You’re killing it in the gym, committed to getting in your workout 3-5x/week, and you saw great results right from the beginning, but now you’re stuck. Why? Let’s dig deeper into the Fitness Pyramid.
Nutrition fuels essential bodily functions/organs and physical activity (your “workout”). Achieving optimal health and weight management entails not only the appropriate physical activity but also a healthy and balanced nutritional intake – the “calories in” portion of the “calories in/out” equation.
If weight loss is your goal, you must be hypocaloric! (consume less than you burn). Tools like MyPlate (https://www.myplate.gov/), Dietary Guidelines (https://www.dietaryguidelines.gov/) or Canada’s Food Guide (https://food-guide.canada.ca/en/) can help provide a good understanding of macronutrients (Carbohydrates, Protein and Fat), micronutrients (vitamins – for physiological function and minerals – for growth, strength, regulation) and hydration in terms of good sources of nutrients, variety and amounts.
Every 5 years, a panel of experts (dietitians, doctors, public health etc.) update the North American Dietary Guidelines. You can download that guide here: https://www.dietaryguidelines.gov/
Some Key guidelines include:
1. Follow a Health Dietary Pattern Across every Life Stage – Keto, Atkins, other “diets” are a red flag!
2. Focus on Variety, Nutrient Density and Amount
3. Limit Foods and Beverages higher in Added Sugars, Saturated Fat and Sodium and Limit Alcohol Beverages
4. Learn How to Read Food Labels/Be Wary of Food Marketing
At Gravity, whilst our most visible services are Fitness related (Personal Training, Group Classes etc.) we do try and instill mindfulness about the trifecta of Training, Rest and Recovery and Nutrition.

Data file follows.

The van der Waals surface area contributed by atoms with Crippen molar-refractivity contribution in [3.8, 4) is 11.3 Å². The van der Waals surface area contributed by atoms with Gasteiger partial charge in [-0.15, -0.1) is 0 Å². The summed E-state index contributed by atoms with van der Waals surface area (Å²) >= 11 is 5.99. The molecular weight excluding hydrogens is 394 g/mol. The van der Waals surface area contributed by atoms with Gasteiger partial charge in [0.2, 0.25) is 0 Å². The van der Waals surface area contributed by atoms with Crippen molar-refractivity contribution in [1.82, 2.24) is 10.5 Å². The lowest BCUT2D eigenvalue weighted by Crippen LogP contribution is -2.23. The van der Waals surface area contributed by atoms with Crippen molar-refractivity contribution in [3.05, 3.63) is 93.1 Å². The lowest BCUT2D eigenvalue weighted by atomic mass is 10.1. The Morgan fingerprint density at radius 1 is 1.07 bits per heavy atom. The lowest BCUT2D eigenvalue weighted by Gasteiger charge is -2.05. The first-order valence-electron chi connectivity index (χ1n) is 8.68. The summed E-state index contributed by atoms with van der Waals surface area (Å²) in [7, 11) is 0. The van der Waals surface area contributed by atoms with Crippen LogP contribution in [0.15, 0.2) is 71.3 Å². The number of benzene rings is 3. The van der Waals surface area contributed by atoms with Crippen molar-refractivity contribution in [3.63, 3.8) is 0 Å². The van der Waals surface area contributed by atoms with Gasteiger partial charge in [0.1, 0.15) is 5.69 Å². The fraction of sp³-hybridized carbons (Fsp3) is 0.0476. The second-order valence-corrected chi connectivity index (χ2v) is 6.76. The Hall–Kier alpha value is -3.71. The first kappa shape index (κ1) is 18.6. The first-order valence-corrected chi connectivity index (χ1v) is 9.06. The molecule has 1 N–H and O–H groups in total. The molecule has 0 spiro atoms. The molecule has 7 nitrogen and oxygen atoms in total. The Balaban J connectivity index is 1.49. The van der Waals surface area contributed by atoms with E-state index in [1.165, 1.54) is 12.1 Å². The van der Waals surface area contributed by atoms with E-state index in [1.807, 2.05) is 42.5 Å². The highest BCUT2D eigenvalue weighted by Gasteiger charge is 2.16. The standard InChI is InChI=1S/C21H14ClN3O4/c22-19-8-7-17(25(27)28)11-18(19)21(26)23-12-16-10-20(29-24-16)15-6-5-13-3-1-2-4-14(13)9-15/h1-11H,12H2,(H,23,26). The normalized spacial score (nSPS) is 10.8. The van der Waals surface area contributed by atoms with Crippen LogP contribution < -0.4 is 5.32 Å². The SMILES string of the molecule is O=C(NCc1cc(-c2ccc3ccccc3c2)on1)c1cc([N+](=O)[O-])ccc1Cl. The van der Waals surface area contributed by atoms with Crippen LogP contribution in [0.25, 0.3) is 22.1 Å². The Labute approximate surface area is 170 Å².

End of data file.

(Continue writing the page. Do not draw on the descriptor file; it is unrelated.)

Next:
Is Nutrition the only thing that matters? Absolutely not, but it’s the foundation for everything that happens in the facility when training. Which brings us to our next level…
2. Flexibility and Mobility
Flexibility and mobility are the key components to physically being able to do the things you want to do, from everyday things like bending to tie your shoes, riding a bike and dancing, to the more athletic sports training and participating in a triathlon. As a trainer, regardless of your training goals, I’d humbly suggest including flexibility and mobility training in your routine.
The majority of the time, we hear the terms flexibility and mobility together, almost to the point of making it seem like they are the same thing. However, even though they go hand in hand, they are different.
In general, “flexibility” refers to the total passiveness and availability of range of motion (ROM) around a joint. Flexibility concerns soft tissue (think quality of your muscle). However being flexible doesn’t necessarily mean being able to move well.
“Mobility” is used as a term to express how well one can move. If you can move yourself in a functional range of motion then you can say you have good mobility. For Mobility, think quality of joints.
Unfortunately, sedentary lifestyle and aging means that flexibility and mobility can deteriorate. With less movement, daily activities can become more difficult and you may compensate in ways that leads to all sorts of dysfunction, pain etc. A dynamic warm up and static flexibility cool down is a must for each workout. Attending specific sessions dedicated to mobility (Stick Mobility) or Flexibility (Flexibility Training/Yoga) is best. There is no limit to flexibility and mobility training – every day is ideal.
3. Metabolic Conditioning
Metabolic conditioning (MetCon) builds capacity in each of three metabolic pathways, develops efficiency for short, medium, and long duration simultaneously. Okay so what does that mean? Have you ever taken the time to notice how we structure our rowing workouts?
We have short intervals, alternating intervals and longer steady-state pieces. We follow the rowing Canada 5 categories of training intensity which breathe life into the three metabolic pathways! Our summer 3 month plan is published in the members areas and you will note that we have different categories of work for the Mon/Tues, Wed/Thur and Fri/Sat 3x per week recommended attendance. This will maintain optimal MetCon if followed. We also periodize our lifting and calisthenics programs in monthly blocks. All you have to do is be consistent in your attendance.